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In mammalian tissues water transport is of critical importance for osmotic balance and is facilitated by aquaporins (AQPs), which are integral membrane proteins forming aqueous pores.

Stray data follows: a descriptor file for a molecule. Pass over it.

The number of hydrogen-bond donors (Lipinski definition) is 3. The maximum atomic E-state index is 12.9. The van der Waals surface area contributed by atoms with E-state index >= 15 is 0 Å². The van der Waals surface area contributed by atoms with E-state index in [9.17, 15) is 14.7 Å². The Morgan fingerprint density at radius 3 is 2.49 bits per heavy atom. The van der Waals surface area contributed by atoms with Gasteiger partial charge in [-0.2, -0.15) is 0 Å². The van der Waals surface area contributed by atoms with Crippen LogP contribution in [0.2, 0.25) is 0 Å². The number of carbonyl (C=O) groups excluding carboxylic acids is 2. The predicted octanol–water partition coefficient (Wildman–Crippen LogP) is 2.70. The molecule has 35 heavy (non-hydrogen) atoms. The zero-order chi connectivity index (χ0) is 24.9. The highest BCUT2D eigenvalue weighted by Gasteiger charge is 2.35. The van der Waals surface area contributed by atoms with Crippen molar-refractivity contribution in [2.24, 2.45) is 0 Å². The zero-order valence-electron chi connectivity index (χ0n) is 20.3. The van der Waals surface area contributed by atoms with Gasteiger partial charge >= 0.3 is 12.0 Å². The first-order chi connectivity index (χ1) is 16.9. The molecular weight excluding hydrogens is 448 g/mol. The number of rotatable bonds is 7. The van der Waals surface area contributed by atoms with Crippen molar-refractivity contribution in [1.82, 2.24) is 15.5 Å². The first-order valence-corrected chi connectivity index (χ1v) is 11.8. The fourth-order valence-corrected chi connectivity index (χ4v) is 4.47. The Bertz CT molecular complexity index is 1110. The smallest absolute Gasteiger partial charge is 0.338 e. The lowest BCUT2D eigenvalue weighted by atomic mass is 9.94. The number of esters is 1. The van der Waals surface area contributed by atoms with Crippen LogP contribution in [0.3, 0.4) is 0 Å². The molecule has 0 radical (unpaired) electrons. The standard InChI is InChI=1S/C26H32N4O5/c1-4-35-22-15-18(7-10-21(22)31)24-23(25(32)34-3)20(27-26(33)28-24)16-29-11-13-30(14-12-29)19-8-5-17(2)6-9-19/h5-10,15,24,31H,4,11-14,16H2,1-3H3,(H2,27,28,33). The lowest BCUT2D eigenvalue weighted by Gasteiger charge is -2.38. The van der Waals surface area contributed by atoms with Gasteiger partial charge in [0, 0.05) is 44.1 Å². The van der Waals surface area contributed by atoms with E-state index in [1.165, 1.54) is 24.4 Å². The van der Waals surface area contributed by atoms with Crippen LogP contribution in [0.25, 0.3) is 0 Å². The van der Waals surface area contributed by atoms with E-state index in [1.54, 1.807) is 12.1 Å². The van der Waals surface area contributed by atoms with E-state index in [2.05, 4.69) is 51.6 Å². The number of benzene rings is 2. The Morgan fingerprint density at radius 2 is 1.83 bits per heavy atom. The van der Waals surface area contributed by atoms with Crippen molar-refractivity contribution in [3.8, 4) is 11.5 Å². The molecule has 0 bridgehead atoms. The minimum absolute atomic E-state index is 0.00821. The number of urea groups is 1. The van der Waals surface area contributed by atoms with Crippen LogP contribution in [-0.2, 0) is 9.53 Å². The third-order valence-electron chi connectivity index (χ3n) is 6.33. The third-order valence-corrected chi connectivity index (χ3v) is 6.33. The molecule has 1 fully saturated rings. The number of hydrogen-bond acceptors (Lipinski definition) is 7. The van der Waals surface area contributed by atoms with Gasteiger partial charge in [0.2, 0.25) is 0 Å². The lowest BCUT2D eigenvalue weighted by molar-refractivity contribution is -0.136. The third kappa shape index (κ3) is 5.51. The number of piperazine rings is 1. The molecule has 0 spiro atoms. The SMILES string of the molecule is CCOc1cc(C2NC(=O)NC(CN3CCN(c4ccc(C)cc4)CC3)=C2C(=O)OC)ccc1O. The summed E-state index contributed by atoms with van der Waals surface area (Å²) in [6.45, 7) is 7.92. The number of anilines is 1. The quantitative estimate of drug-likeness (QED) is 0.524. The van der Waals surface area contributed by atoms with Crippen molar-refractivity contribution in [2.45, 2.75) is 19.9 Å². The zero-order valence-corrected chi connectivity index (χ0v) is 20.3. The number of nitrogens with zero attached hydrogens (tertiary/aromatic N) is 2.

In mammalian tissues, water transport is of critical importance for osmotic balance and is facilitated by aquaporins (AQPs), which are integral membrane proteins forming aqueous pores. The existence of 10 identified homologous aquaporins with diverse and complex tissue distributions, distinct biophysical, biochemical, physiological and morphological properties, appeals to novel insights of water and solute transport, which could lead to alternative treatments of hypertension, congestive heart failure, cirrhosis, the nephrotic syndrome, and other edema forming states. A detailed analysis of the molecular physiology of solvent/solute transport by functional domain exchange between water selective AQP4 channels and poly-selective AQP9 channels in combination with a scanning site-directed mutagenesis program is carried out. The production of active chimeras with mixed functional (selectivity for water and solute, sensitivity to phloretin and HgCl2) and structural (formation of orthogonal array aggregates or tetramers) properties are and will be studied in chimera-expressing oocytes. By osmotic volume flow and tracer studies water and solute transport is measured. Freeze fracture in combination with immunogold surface labeling is utilized to investigate morphology. A second focus is the purification of over-expressed AQP9 and mutant AQP9 proteins in baculovirus infected insect cells for the establishment of the molecular organization of AQP9 by 2-dimensional (2-D) crystallography. Antibodies raised against a synthetic AQP9-C-terminal peptide are utilized as a marker in SDS gels and Western blot analyses. The procedures for isolation include stripping and extraction by detergents, chromatographic maneuvers, and are similar to those used to purify AQP4. Because purified functional AQP4 is already available, low-resolution 2-D crystallography of AQP4 is expected and comprises a similar approach as has been done for AQP1. The prospect of detailed structural data of AQP4 and AQP9 is attractive and will lead to better understanding of pore structure and permeation selectivity, diversity, and distinct roles of aquaporins. It may also facilitate the design of water channel diuretics or "aquaretic" agents that could induce a diuresis in situations where present diuretics, such as furosemide, are ineffective.
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